The news: In recent days, there has been another media activity by the owner of the Wagner Group, Yevgeny Prigozhin. On May 5, he recorded a video message to the Russian military leadership against the background of the corpses of the Wagner mercenaries. In it, he stated that the shortage of ammunition reaches 70%, and criticized Russian Defense Minister Sergei Shoigu and Chief of the General Staff Valery Gerasimov. “We’re 70 percent short on ammo. Shoigu, Gerasimov, where’s the f*****g ammo? … You think that if you have depots with shells, then you are entitled to them. There are elementary calculations: if you give the norm of ammunition, there are five times fewer of them [the dead]. They came here as volunteers and are dying so you can sit like fat cats in your luxury offices. Keep this in mind,” Prigozhin said.

Later, he published another video message in which he stated that on May 10, due to lack of ammunition, he would withdraw the Wagner from Bakhmut. “I declare on behalf of the Wagner fighters, on behalf of the Wagner command, that on May 10 we are obliged to transfer positions in the settlement of Bakhmut to units of the Defense Ministry and withdraw the remains of Wagner to logistics camps to lick our wounds. I’m withdrawing Wagner PMC units because, without ammunition, they are doomed to senseless death,” said Prigozhin, adding that Wagner had fallen “out of favor with envious near-military bureaucrats.”

Shoigu’s response to Prigozhin’s accusations and ultimatums was his demonstrative visit to the military depot in the Southern Military District, where he “inspected the readiness of military equipment and weapons” that are being sent to the units involved in the war against Ukraine. With this visit, the Russian Ministry of Defense tried to show that Prigozhin’s accusations are groundless and that the Russian military grouping operating in Ukraine is being provided with everything necessary.

Why it’s important: As for Prigozhin’s words about shell hunger, they are only partly true. The daily consumption of ammunition among the Russians is indeed strikingly less than a few months ago, but Bakhmut is the sector of the front that is most saturated with fire activity. Artillery strikes by the Russians on Bakhmut are carried out with fairly high intensity. As noted in the Eastern Group of the Armed Forces of Ukraine, the Wagner Group is running out of mercenaries, but not shells.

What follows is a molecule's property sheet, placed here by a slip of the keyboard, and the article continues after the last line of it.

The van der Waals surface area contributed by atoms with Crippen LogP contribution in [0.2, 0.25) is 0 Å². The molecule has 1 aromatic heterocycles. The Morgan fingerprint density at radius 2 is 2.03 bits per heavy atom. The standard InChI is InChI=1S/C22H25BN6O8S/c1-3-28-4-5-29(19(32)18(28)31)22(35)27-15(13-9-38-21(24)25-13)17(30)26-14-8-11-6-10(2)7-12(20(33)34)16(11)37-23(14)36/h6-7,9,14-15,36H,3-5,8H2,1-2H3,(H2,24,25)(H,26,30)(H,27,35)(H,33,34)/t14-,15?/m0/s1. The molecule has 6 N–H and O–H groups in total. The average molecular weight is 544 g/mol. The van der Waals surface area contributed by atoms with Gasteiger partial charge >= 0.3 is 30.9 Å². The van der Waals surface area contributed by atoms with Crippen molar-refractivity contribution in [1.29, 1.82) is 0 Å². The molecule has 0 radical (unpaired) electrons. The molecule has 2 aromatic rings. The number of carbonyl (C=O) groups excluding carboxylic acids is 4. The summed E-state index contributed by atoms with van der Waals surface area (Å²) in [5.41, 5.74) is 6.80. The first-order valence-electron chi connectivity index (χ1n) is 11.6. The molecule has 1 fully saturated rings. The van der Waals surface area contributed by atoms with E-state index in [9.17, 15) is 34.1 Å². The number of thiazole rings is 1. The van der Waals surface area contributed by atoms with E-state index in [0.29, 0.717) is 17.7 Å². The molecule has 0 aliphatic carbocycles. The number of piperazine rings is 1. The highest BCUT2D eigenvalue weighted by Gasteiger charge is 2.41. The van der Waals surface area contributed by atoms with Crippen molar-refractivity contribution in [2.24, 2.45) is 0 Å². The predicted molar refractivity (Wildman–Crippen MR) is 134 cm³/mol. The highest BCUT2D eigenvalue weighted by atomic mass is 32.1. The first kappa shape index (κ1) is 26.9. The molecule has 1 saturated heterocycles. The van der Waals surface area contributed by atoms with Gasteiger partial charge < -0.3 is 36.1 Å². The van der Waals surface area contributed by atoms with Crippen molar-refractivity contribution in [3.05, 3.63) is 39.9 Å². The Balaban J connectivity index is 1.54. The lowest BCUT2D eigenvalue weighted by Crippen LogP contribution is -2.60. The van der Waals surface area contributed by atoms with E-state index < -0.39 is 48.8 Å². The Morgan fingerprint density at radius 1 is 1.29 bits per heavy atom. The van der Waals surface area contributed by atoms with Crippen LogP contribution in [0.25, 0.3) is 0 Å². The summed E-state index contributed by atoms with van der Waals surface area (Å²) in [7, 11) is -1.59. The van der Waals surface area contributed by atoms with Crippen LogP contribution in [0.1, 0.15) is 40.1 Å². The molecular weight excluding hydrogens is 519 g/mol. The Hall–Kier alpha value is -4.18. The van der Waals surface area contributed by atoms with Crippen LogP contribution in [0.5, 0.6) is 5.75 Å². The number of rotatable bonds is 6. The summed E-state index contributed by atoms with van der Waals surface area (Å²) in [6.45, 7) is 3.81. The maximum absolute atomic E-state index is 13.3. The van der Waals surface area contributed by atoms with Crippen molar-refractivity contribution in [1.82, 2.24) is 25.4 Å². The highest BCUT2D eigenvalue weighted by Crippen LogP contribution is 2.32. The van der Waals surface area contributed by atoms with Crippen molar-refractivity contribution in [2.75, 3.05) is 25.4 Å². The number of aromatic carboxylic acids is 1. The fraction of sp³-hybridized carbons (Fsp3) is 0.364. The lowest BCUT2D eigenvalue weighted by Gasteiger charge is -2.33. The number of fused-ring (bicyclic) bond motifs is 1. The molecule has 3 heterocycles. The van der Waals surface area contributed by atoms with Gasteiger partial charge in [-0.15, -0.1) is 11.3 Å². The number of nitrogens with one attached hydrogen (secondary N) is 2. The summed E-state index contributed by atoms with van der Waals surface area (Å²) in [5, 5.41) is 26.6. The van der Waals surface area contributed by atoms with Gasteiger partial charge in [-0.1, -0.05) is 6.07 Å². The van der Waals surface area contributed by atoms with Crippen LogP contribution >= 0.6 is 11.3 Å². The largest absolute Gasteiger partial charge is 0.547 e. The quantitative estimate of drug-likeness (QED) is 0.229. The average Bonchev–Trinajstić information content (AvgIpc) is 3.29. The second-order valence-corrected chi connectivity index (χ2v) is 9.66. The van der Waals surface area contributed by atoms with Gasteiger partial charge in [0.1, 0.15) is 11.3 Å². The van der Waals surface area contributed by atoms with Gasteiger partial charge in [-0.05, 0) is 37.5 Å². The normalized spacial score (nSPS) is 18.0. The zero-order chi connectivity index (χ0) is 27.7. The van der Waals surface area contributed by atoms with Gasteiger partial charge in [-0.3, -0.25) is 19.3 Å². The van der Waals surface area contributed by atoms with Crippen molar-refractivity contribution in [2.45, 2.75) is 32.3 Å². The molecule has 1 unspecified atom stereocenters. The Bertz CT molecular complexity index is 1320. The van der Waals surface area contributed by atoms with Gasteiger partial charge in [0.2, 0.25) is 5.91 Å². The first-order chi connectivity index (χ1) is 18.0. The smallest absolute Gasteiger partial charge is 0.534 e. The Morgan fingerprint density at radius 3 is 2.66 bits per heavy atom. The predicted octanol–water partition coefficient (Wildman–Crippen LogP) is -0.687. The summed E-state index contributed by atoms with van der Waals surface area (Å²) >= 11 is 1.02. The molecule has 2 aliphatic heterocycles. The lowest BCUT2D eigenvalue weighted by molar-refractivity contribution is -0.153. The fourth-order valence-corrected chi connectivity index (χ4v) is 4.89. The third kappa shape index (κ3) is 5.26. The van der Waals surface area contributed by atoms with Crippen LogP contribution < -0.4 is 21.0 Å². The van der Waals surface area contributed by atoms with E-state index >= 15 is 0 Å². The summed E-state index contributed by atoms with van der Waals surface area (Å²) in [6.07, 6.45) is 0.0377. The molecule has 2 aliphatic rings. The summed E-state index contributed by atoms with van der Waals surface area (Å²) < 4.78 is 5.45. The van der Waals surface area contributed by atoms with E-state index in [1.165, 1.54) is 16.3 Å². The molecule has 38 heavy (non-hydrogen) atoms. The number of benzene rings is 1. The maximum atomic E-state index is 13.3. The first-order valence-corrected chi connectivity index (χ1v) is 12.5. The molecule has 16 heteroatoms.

As for Prigozhin’s words about the withdrawal of the Wagner troops from Bakhmut, this, on the one hand, could be an information curtain under which the Russians want to realize some kind of their plan in this area. The fact that simultaneously with Prigozhin’s statement, the Russians, on the contrary, are trying to accumulate a certain force to still squeeze through the defense of Bakhmut until May 9, was confirmed by the Deputy Minister of Defense of Ukraine.

On the other hand, Prigozhin’s regular attack on the Ministry of Defense is a continuation of the confrontation between the two competing structures, signs of which have been observed more than once. By demonstrating a large number of corpses of Wagner mercenaries, Prigozhin is trying to draw a wide response, the purpose of which is not so much to increase the supply of ammunition, but to publicly shift the responsibility for the failures near Bakhmut to his competitors represented by the Ministry of Defense. Prigozhin understands that he did not fulfill the promise he made to Putin about capturing Bakhmut. Although he laid down thousands of lives of Russians there. At the same time, the Russian army did not solve the problem of Bakhmut either. Therefore, the most comfortable option for him is to leave Bakhmut, shifting responsibility to Shoigu and Gerasimov, and focus on maintaining his influence in Africa, where he is also not doing well.

Igor Fedyk

Head of the South Eastern Europe Section

Igor coordinates the South Eastern Europe Section of the New Geopolitics Research Network. He previously worked as the Head of the Balkan section of the Center for Army, Conversion and Disarmament Studies, as well as the Deputy Editor-in-chief of the English-language magazine The Ukrainian Defense Review.

His current research interests are focused on the political, economic and social aspects of the development of the South Eastern Europe and Balkan countries, their interstate and inter-ethnic relations, as well as the relations with third parties (countries not from the region, international organizations), which have an important impact on the situation in the region and in Europe.

He is the author of a number of articles and analyses in various Ukrainian and foreign Media.

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May 2023